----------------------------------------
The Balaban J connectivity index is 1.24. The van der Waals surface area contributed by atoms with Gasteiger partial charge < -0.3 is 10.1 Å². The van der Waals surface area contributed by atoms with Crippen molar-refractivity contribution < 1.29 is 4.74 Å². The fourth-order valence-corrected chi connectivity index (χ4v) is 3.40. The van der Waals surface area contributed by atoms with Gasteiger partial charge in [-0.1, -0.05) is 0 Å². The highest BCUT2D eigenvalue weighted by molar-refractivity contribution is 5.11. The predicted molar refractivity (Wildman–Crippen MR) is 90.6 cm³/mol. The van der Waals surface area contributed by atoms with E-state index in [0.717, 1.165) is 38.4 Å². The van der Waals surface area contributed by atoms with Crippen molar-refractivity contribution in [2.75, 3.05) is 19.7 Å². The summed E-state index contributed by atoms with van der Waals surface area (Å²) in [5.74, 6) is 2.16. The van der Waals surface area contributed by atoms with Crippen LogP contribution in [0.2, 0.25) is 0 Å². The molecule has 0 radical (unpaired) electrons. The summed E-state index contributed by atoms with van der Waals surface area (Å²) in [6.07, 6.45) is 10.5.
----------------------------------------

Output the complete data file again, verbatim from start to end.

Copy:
The Balaban J connectivity index is 1.24. The van der Waals surface area contributed by atoms with Gasteiger partial charge < -0.3 is 10.1 Å². The van der Waals surface area contributed by atoms with Crippen molar-refractivity contribution < 1.29 is 4.74 Å². The fourth-order valence-corrected chi connectivity index (χ4v) is 3.40. The van der Waals surface area contributed by atoms with Gasteiger partial charge in [-0.1, -0.05) is 0 Å². The highest BCUT2D eigenvalue weighted by molar-refractivity contribution is 5.11. The predicted molar refractivity (Wildman–Crippen MR) is 90.6 cm³/mol. The van der Waals surface area contributed by atoms with E-state index in [0.717, 1.165) is 38.4 Å². The van der Waals surface area contributed by atoms with Crippen molar-refractivity contribution in [2.75, 3.05) is 19.7 Å². The summed E-state index contributed by atoms with van der Waals surface area (Å²) in [5.74, 6) is 2.16. The van der Waals surface area contributed by atoms with Crippen LogP contribution in [0.2, 0.25) is 0 Å². The molecule has 0 radical (unpaired) electrons. The summed E-state index contributed by atoms with van der Waals surface area (Å²) in [6.07, 6.45) is 10.5.